3. One of my local supermarkets recently installed a sesame seed pressing facility and is now producing sesame oil and sesame paste. Their equipment toasts and extracts the oil and the residue is turned into the paste. Of course, I bought some of each. I have only used the oil so far. It tastes and smells more intensely than any I have bought before. The aroma also seems to last longer in a dish. These are the white seed versions. They also do black seed oil and paste which I haven't bought yet. Neither has any brand label - only a bar code on the back so that the check-out staff can deal with it. I am sorely tempted to try this recipe from Carolyn Philips for celtuce with sesame oil, paste and seeds. I'll let you know how I get on with this or any other recipe. Suggestions welcome, as always.
  4. I make this a lot. Traditionally served with dosa, but great with all kinds of Indian food, even just scooped up with bread or pappads for a snack. Although it's slightly different every time, depending on the tomatoes and chillies used, plus the strength of the tamarind, it's easy, quick to make and always delicious. In a blender - half a medium red onion chopped, 7 dried red chillies broken up a bit, 2 ripe tomatoes chopped, 1 tsp of sea salt, 3 tsp tamarind paste. Whizz until purée like about 2 minutes. In a sauté pan over medium heat add 60 ml sesame oil (gingelly), when it's hot but not smoking add 1 tsp black mustard seeds. Quickly cover the pan to prevent escape and sizzle for a minute. Add 1 tsp of urad dal (black lentils, skinned and split they are light grey). Fry until golden, another minute or so. Throw in about 20 curry leaves. These splatter so cover the pan again. Lower the heat and add the blender contents. Simmer, stirring frequently for about 10 minutes, until you get a runny jam consistency. Ta da !
  5. HoneyMustard

    How to make a Pennstation Honey Mustard?

    Pennstation's Honey Mustard taste so good, but they don't sell it in stores like Big Boy Frisch's sells their tartar sauce. I am assuming they buy it in bulk from a certain name brand. Does anyone know what that brand is or at least a similar Honey Mustard recipe?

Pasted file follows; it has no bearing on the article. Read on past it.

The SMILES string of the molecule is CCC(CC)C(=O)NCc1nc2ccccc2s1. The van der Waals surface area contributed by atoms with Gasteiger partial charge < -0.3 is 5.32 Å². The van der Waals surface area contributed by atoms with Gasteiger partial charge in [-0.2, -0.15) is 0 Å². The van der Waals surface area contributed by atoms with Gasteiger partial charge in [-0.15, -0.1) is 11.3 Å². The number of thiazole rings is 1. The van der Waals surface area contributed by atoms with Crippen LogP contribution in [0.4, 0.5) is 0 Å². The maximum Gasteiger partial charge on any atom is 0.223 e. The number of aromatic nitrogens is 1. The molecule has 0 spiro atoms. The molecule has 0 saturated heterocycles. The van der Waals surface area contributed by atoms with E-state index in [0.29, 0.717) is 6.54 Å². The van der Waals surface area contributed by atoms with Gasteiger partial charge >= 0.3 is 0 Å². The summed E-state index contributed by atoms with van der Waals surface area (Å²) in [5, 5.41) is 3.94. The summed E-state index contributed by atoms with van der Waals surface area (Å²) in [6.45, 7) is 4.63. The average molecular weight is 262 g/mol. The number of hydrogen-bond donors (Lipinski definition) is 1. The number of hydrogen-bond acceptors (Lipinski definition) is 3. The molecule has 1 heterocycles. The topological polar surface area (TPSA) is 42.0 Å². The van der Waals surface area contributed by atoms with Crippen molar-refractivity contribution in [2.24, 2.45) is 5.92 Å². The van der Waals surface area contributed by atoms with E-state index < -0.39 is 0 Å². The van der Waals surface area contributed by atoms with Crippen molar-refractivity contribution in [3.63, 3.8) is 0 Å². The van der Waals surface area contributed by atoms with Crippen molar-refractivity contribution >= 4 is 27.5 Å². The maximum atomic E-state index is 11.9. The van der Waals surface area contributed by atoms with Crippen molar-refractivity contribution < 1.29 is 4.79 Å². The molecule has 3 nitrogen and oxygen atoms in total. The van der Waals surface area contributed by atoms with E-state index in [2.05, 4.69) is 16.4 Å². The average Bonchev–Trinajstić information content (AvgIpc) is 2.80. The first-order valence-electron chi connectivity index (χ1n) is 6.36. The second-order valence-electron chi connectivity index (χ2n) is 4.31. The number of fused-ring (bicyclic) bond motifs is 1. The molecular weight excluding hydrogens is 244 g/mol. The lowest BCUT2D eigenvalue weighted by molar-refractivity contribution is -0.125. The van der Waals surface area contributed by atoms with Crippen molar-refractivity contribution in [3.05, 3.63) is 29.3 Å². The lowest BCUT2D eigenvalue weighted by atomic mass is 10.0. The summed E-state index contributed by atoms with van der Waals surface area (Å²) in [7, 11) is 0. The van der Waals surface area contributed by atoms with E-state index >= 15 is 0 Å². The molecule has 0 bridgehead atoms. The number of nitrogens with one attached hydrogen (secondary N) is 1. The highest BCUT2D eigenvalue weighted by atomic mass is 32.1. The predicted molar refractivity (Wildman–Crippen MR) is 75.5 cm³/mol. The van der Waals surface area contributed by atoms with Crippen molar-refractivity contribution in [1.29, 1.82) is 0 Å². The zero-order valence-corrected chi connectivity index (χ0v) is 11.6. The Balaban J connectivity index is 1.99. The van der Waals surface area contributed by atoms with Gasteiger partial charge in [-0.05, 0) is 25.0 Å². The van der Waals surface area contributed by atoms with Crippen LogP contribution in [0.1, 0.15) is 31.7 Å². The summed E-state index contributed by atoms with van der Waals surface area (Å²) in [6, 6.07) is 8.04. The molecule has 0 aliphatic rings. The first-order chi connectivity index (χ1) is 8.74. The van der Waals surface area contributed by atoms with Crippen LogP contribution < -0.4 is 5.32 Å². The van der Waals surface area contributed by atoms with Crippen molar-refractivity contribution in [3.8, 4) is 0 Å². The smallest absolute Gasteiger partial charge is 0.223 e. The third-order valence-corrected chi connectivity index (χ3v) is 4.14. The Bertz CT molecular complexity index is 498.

6. Pannukakku has become a new favorite in the McAuley household. (LCBO Food & Wine, winter season 2016). We've been using Maple Syrup...made with DH's help in a local sugar shack...but the recipe actually calls for birch syrup. Does anyone know where to buy it in Ontario? Any grocery stores carry it? Specialty stores? Toronto? What about in the Cambridge/Kitchener/Waterloo area? Thanks.
  7. cyalexa

    Salsa Para Enchiladas

    Salsa Para Enchiladas 3 ancho chiles 2 New Mexico chiles 2 chipotle chiles 1 clove garlic, sliced 2 TB flour 2 TB vegetable oil 1 tsp vinegar ¾ tsp salt ¼ tsp dried oregano 2 cups broth, stock, or (filtered) chili soaking liquid Rinse, stem and seed chiles. Place in saucepan and cover with water. Bring to boil. Cover and remove from heat and let soften and cool. While the chiles are cooling, gently sauté garlic slices in oil until they are soft and golden brown. Remove the garlic from the oil, with a slotted spoon and reserve. Make a light roux by adding the flour to the oil and sautéing briefly. Drain the chilies and puree them with the garlic slices and half of the liquid. Strain the puree back into the saucepan. Pour the remainder of the liquid through the sieve to loosen any remaining chili pulp. Add the roux to the saucepan and whisk to blend. Add the rest of the ingredients to the pan, bring to a boil then and simmer 15-20 minutes. Taste and add additional salt and vinegar if necessary.